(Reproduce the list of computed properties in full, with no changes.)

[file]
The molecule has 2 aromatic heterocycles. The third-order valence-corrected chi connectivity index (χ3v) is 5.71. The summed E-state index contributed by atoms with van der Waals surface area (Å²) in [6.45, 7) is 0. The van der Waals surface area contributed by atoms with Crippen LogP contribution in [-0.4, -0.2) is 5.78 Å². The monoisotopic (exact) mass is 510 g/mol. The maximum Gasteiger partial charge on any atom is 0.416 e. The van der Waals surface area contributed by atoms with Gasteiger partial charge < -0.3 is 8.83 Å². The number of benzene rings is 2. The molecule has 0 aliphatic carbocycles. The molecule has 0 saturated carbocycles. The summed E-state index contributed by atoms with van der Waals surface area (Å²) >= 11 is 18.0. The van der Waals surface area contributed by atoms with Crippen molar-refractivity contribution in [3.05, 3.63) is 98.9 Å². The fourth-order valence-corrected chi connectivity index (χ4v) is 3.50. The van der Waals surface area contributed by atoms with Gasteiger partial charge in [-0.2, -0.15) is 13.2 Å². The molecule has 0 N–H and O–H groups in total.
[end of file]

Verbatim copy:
The molecule has 2 aromatic heterocycles. The third-order valence-corrected chi connectivity index (χ3v) is 5.71. The summed E-state index contributed by atoms with van der Waals surface area (Å²) in [6.45, 7) is 0. The van der Waals surface area contributed by atoms with Crippen LogP contribution in [-0.4, -0.2) is 5.78 Å². The monoisotopic (exact) mass is 510 g/mol. The maximum Gasteiger partial charge on any atom is 0.416 e. The van der Waals surface area contributed by atoms with Gasteiger partial charge < -0.3 is 8.83 Å². The number of benzene rings is 2. The molecule has 0 aliphatic carbocycles. The molecule has 0 saturated carbocycles. The summed E-state index contributed by atoms with van der Waals surface area (Å²) >= 11 is 18.0. The van der Waals surface area contributed by atoms with Crippen molar-refractivity contribution in [3.05, 3.63) is 98.9 Å². The fourth-order valence-corrected chi connectivity index (χ4v) is 3.50. The van der Waals surface area contributed by atoms with Gasteiger partial charge in [-0.2, -0.15) is 13.2 Å². The molecule has 0 N–H and O–H groups in total.